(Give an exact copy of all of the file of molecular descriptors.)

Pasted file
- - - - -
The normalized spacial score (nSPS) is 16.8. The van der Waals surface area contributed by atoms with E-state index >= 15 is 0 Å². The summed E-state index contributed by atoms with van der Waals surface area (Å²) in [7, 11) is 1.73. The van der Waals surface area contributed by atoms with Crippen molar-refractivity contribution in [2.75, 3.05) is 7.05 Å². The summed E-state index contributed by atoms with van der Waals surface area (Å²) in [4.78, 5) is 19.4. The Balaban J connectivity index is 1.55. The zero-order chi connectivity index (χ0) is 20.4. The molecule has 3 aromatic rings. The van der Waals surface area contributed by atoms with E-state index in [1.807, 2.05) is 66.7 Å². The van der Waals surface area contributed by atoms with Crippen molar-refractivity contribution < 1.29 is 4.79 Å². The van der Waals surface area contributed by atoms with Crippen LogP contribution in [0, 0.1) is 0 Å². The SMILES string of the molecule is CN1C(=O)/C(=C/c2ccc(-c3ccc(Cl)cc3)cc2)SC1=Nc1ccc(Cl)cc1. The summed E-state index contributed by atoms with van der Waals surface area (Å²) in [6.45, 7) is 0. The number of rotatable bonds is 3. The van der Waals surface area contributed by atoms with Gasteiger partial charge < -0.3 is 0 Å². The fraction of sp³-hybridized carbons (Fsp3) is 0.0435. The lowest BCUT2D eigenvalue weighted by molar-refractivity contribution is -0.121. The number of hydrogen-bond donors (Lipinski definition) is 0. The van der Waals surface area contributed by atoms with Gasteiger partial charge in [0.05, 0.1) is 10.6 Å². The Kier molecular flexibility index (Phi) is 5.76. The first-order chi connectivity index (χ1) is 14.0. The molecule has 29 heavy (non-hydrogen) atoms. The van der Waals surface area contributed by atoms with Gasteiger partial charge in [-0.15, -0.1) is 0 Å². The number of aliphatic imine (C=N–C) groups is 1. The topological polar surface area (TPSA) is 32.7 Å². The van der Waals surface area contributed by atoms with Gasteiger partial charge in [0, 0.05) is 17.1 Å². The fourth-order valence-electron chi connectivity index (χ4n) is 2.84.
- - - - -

The normalized spacial score (nSPS) is 16.8. The van der Waals surface area contributed by atoms with E-state index >= 15 is 0 Å². The summed E-state index contributed by atoms with van der Waals surface area (Å²) in [7, 11) is 1.73. The van der Waals surface area contributed by atoms with Crippen molar-refractivity contribution in [2.75, 3.05) is 7.05 Å². The summed E-state index contributed by atoms with van der Waals surface area (Å²) in [4.78, 5) is 19.4. The Balaban J connectivity index is 1.55. The zero-order chi connectivity index (χ0) is 20.4. The molecule has 3 aromatic rings. The van der Waals surface area contributed by atoms with E-state index in [1.807, 2.05) is 66.7 Å². The van der Waals surface area contributed by atoms with Crippen molar-refractivity contribution < 1.29 is 4.79 Å². The van der Waals surface area contributed by atoms with Crippen LogP contribution in [0, 0.1) is 0 Å². The SMILES string of the molecule is CN1C(=O)/C(=C/c2ccc(-c3ccc(Cl)cc3)cc2)SC1=Nc1ccc(Cl)cc1. The summed E-state index contributed by atoms with van der Waals surface area (Å²) in [6.45, 7) is 0. The number of rotatable bonds is 3. The van der Waals surface area contributed by atoms with Gasteiger partial charge < -0.3 is 0 Å². The fraction of sp³-hybridized carbons (Fsp3) is 0.0435. The lowest BCUT2D eigenvalue weighted by molar-refractivity contribution is -0.121. The number of hydrogen-bond donors (Lipinski definition) is 0. The van der Waals surface area contributed by atoms with Gasteiger partial charge in [0.05, 0.1) is 10.6 Å². The Kier molecular flexibility index (Phi) is 5.76. The first-order chi connectivity index (χ1) is 14.0. The molecule has 29 heavy (non-hydrogen) atoms. The van der Waals surface area contributed by atoms with Gasteiger partial charge in [-0.15, -0.1) is 0 Å². The number of aliphatic imine (C=N–C) groups is 1. The topological polar surface area (TPSA) is 32.7 Å². The van der Waals surface area contributed by atoms with Gasteiger partial charge in [0, 0.05) is 17.1 Å². The fourth-order valence-electron chi connectivity index (χ4n) is 2.84.